Thank you to all of the volunteers and the Migros Aid board for giving input and suggestions on our revised mission and vision statements. We have been in a process of collecting input this year from our team to communicate what we are about. As every organization evolves and grows, it is always crucial to adapt and update the mission, vision, and core values. We believe this will help guide our efforts into the future and increase our ability to share our mission and vision with a wider audience to be able to have a greater capacity of impact.
Our mission is to create belonging among immigrants and refugees by facilitating transformative relationships through holistic mentoring.
Our vision is to promote a welcoming community of hospitality that creates human flourishing, self-sufficiency, and transformation – while reducing isolation and fear.
The Christmas season was a challenge to many refugee families during a global pandemic. Thanks to Eagle Church for their help in putting together 60+ gift baskets. The baskets included practical items such as laundry detergent, socks, tooth brushes, soap, tooth paste, etc.
The gifts were practical and helpful for families. This outreach provided a practical way to show God’s love in action and remind people of the meaning of Christmas.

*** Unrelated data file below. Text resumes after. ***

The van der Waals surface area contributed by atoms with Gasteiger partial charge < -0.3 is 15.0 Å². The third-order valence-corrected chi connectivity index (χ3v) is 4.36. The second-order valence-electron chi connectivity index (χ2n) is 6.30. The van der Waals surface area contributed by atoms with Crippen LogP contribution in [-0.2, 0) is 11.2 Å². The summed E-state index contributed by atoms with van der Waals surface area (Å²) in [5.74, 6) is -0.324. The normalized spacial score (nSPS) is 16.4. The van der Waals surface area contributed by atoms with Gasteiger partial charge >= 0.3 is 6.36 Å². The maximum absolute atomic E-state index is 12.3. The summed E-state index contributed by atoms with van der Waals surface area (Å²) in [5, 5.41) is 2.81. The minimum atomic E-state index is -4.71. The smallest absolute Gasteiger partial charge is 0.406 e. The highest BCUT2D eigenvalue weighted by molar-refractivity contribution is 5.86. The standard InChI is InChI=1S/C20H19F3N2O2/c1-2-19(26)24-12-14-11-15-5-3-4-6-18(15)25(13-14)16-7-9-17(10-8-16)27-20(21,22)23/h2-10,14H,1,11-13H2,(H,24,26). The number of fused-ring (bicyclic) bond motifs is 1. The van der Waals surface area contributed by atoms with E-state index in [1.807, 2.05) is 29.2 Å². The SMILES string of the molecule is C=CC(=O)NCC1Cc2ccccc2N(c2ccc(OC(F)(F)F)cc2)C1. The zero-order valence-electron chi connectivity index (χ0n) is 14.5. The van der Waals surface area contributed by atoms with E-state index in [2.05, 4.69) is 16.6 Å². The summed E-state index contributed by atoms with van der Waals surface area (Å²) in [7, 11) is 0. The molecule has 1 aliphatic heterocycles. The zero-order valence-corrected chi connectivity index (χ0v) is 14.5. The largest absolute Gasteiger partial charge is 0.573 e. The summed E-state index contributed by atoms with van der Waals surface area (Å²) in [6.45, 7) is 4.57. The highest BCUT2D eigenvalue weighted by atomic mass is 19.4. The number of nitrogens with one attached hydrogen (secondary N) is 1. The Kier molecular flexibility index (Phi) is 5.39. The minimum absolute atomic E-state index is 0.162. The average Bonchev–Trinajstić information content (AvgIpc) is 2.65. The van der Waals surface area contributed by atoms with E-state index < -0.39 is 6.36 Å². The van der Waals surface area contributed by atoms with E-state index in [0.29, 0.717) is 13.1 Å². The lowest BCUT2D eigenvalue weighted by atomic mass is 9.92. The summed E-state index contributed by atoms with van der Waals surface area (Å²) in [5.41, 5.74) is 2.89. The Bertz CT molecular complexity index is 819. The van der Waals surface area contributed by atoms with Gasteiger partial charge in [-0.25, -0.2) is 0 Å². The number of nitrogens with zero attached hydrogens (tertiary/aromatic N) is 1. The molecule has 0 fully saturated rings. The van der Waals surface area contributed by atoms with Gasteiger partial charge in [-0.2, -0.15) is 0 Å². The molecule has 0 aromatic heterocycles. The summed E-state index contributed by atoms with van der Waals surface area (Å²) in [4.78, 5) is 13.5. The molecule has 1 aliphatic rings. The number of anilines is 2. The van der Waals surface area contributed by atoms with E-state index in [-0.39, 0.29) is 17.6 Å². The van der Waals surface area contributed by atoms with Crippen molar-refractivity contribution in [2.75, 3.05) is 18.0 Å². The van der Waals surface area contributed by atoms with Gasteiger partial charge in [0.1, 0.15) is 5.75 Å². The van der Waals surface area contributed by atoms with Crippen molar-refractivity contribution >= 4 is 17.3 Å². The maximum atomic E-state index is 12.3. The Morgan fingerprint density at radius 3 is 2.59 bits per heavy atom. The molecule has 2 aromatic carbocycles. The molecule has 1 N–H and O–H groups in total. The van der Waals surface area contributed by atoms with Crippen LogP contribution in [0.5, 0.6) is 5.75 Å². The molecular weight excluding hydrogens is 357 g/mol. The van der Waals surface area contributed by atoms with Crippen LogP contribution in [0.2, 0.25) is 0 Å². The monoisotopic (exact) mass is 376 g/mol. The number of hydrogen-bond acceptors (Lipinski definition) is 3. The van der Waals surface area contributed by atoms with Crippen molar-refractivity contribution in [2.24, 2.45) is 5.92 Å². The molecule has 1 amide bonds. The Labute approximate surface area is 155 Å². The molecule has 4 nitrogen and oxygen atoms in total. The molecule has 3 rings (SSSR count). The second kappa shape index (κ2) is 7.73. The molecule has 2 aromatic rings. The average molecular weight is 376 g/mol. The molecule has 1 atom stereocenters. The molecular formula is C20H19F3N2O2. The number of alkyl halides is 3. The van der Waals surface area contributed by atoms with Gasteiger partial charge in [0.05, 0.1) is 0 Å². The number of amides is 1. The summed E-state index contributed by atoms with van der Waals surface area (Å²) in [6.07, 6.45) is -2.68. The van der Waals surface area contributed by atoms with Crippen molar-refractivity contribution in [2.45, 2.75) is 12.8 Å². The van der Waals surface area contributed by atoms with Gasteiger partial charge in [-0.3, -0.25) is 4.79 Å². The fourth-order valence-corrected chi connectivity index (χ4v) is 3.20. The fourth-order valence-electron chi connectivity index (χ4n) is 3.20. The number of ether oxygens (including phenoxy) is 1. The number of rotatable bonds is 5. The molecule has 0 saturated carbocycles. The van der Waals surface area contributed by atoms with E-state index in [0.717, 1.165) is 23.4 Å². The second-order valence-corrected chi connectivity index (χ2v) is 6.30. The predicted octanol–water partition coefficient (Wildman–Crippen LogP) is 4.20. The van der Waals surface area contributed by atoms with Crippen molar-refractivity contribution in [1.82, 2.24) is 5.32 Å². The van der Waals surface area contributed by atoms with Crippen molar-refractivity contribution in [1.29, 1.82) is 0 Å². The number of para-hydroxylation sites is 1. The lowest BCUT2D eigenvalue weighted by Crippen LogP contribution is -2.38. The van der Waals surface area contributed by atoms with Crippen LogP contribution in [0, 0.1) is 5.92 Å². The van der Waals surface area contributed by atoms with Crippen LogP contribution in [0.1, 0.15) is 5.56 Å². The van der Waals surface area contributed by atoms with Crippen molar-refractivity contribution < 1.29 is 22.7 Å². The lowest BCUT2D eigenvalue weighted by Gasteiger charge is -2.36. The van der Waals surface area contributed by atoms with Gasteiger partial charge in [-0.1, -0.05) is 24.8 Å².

Throughout this year of a global pandemic, many have struggled to stay employed and pay rent- facing the real possibility of eviction. The immigrant, refugee communities comprise nearly 10% of the population of Marion County. So many in this population do not have other family members nearby or support systems like other Hoosiers.
Migros Aid, Inc. works with refugees throughout the city and has been serving a Muslim family who fled Syria and who have been in America since 2017. Their family of 7 live in a 3-bedroom apartment and nearly faced eviction due to COVID-19 and not being able to work in December.
Through the generosity of the Episcopal Diocese of Indianapolis, St. George’s Orthodox Christian Church, one individual, and Migros Aid, their December rent was paid. and help with their utility bills was provided.
When the body of Christ comes together to help and serve the least of these in our community, it is a beautiful thing and displays to the world what the church is all about.